Electronic devices and traditional toys will help keep children entertained while travelling, but books are best avoided as reading can cause car sickness. Photo / 123rf
By Danielle Clent of RNZ
Getting away for a holiday after months of Covid-19 lockdowns is probably on the minds of many this summer.
But with little ones in tow, it can be hard to bite the bullet and take the trip.
RNZ spoke to parenting coach and educator Joseph Driessen to get his top tips for travelling over the Christmas holidays.
Whether travelling by car or plane, giving the kids a decent meal and rest beforehand was key.
Driessen said having your children well fed and well rested would make them more resilient and would help them tolerate travelling long distances better.
Having enough activities to keep children entertained would be a lifesaver while travelling, Driessen said.
If on a domestic flight, a book to read, colour in, or a device to play on would keep kids quiet and happy.
On overseas flights, Driessen said you would often see screens already available for everyone.
“They are really great,” he said. “Children can be completely absorbed.”
By car, Driessen also recommended having devices available – but suggested books be kept tucked away for later in case of car sickness.
“Old-school” games such as I Spy were a great way to keep the kids happy and stop the boredom setting in, Driessen said.
Another old favourite was to count how many cars of a certain colour the kids could spot from their seats, he said.
Snacks were an important part of travelling for anyone – but kids especially.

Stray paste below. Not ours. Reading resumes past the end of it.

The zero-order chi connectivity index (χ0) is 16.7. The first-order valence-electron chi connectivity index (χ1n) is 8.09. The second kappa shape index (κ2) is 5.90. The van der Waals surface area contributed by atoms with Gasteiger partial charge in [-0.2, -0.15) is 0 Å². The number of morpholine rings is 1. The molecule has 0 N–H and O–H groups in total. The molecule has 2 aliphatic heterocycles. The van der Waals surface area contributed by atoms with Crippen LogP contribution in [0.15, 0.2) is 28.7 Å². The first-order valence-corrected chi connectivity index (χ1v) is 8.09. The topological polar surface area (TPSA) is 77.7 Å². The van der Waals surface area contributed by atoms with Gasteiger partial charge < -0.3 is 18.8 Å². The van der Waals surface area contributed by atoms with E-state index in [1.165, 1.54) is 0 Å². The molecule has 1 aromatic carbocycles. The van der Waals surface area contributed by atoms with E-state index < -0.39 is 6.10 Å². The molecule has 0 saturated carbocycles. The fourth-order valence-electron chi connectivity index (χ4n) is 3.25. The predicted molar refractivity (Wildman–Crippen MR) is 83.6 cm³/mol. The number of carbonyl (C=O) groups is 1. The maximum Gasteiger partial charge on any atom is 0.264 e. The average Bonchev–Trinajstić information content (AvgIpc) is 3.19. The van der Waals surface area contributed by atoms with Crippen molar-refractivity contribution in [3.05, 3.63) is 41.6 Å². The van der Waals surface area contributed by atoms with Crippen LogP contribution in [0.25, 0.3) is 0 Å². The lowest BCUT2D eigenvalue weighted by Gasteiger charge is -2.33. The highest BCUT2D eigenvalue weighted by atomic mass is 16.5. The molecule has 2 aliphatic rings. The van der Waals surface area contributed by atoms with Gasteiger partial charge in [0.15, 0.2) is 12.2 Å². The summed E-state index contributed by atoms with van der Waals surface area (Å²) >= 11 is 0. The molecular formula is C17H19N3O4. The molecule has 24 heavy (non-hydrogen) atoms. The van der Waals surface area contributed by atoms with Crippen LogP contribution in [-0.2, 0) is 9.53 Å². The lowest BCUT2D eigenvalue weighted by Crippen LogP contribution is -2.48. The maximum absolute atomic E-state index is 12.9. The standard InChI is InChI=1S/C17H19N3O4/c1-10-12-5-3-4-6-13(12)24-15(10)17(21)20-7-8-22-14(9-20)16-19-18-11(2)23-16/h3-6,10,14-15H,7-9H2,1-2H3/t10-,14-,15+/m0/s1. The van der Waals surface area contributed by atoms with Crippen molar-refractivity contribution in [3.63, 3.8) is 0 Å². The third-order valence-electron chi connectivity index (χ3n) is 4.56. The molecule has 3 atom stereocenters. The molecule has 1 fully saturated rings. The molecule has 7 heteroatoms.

Boredom could result in many mentions of being hungry – so having a number of snacks on hand could keep kids busy.
Driessen said it was important to have healthy snacks on board – and avoid any foods that could contribute to car sickness.
Sugary drinks should be avoided, he said, as they could lead to children getting too “hyped up”.
Healthy snacks were the best potion to making children more resilient to the travelling, he said.
If travelling by car, scheduling short breaks every so often could made a world of difference, Driessen said.
He said it was important parents realised some children just might not travel well, and breaks could make the trip better for them.
Even if just for five or 10 minutes, having the kids get out of the car, stretch their legs and take a short walk was a good thing to do, he said.
Breaks were also important to have if children were starting to aggravate each other in the back seat.
It was “no good” having parents and children yelling at each other and it could be very distracting for the driver.
Pulling the car over, and parents having a talk to the children to defuse a situation was the best thing to do, he said.
For people travelling a very long distance and if money allowed, Driessen said it was always a good idea to consider stopping at a motel for the night and continuing the journey the next morning.
Time of day
Driessen said the best time of day to travel was dependent on the individual family.
Some saw early mornings as the best time, while others saw night time as better.
This was because children could just sleep in the car, Driessen said.
If the driver didn’t have a problem with driving in the dark, Driessen considered driving through the night a good option as there would be less traffic on the roads and the destination could be reached quicker.